Aging in Place

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Aging in Place
Aging in Place

Ten thousand Baby Boomers turn 65 years old every day in the U.S. How and where they age not only presents a huge societal paradigm shift, but will also drive big business.

The businesses that serve this population are vast and varied, ranging from construction; assisted living facilities (from active senior to memory care); home care services; pharmaceuticals; and technologies. Coordinating services and clear communication and education about their services to complementary businesses and end-users will be key to succeeding in what they set out to do: providing feasible options for seniors to improve their quality of life.

The quality of care and the variety of options in senior living has clearly increased and improved as both the population skews older; and lessons learned during the COVID-19 pandemic. Look for senior living communities to take queues from entities such as the Ritz Carlton hotel experience, including refined food service, athletic facilities, concierge service.

One growing trend that should be paid attention to is “aging in place”  An organization of that name, Aging in Place,  that studies and informs about this trend and the industries growing around it, reports that every year, more seniors decide to stay home rather than move into an assisted living or senior housing development.

While there is certainly an emotional aspect to this decision – people tend to become attached to their homes — there is also a safety aspect to it as well. The COVID-19 pandemic reinforced this trend as it brought to light the shortfalls in housing and care systems. Business Insider predicts that the U.S. home care market will grow from $100 billion in 2016 to $225 billion by 2024.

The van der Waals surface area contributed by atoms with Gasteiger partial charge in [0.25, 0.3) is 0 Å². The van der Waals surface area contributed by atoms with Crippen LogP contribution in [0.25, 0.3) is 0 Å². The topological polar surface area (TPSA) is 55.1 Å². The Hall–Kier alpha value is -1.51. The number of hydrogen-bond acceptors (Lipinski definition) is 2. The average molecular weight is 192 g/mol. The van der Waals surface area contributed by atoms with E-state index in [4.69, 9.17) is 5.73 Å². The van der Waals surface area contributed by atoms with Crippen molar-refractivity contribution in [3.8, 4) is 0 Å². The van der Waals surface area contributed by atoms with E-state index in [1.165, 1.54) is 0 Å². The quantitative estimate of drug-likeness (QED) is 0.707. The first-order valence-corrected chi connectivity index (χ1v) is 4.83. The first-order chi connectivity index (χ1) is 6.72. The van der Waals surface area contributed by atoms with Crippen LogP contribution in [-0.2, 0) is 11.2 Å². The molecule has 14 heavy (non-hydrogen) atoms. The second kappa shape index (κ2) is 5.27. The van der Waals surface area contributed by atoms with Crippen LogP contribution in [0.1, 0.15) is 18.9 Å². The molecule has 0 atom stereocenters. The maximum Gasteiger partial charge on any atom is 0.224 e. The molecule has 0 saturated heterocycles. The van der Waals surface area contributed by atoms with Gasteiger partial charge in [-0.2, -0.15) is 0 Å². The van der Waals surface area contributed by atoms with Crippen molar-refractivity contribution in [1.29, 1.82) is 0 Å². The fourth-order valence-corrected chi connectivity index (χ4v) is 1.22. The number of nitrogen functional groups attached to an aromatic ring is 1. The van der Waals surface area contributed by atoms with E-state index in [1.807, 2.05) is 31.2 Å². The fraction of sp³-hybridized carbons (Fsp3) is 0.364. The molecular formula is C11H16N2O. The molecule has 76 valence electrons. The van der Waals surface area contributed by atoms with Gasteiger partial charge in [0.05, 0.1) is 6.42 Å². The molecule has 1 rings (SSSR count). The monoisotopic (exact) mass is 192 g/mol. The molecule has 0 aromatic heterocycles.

There are challenges to this as well as solutions. One of the biggest challenges is the labor shortage for home care workers. Forbes magazine, which provided a series on COVID-19 and aging, reinforced futurists and other trend watchers’ assertions that digital technology is the answer. Telehealth and wearable devices to monitor seniors for irregularities will improve care and health outcomes for seniors choosing to age in place.

We will certainly see industries arising to meet this trend of aging in place – whether digital or otherwise. For example, the increase in home modifications for at-home seniors has become a booming business. The University Southern California Leonard David School of Gerontology’s Fall Prevention Center of Excellence offers training, research, and assistance to professionals responding to the increasing demand.

While aging at a senior facility or aging in place, the opportunities for technical assistance are plentiful and come with challenges as well.  While voice assistance can help seniors monitor medicine schedules; telehealth can provide convenient health checkups; smart mattresses, clothing, and devices can monitor seniors for irregularities; and even personal robots may help provide senior assistance, there is one big obstacle. The generation that most benefits from these technologies are not a digital generation. In one of its aging articles, Forbes indicates that only half of those 65 and older own a smartphone.

Digital education for seniors will play a big role in access to user-friendly and helpful devices.  Medicare has announced its dedication to ensuring seniors have access to the latest devices. It will be up to our health care providers, family members and other professionals to ensure they are used correctly. It is not hard to predict that the service providers who can communicate and coordinate with compensatory services and educate end-users will succeed in this growing market segment.

Marx Layne & Company provides public relations and communications support services to a variety of industries that service the aging population, from assisted living facilities and ADA-compliant construction to health care and technology providers.

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I'm NOT a doctor! I'm just passionate about health and healthy leaving. The information on this website, such as graphics, images, text and all other materials, is provided for reference and educational purposes only and is not meant to substitute for the advice provided by your own physician or other medical professional. The content is not intended to be complete or exhaustive or to apply to any specific individual's medical condition.

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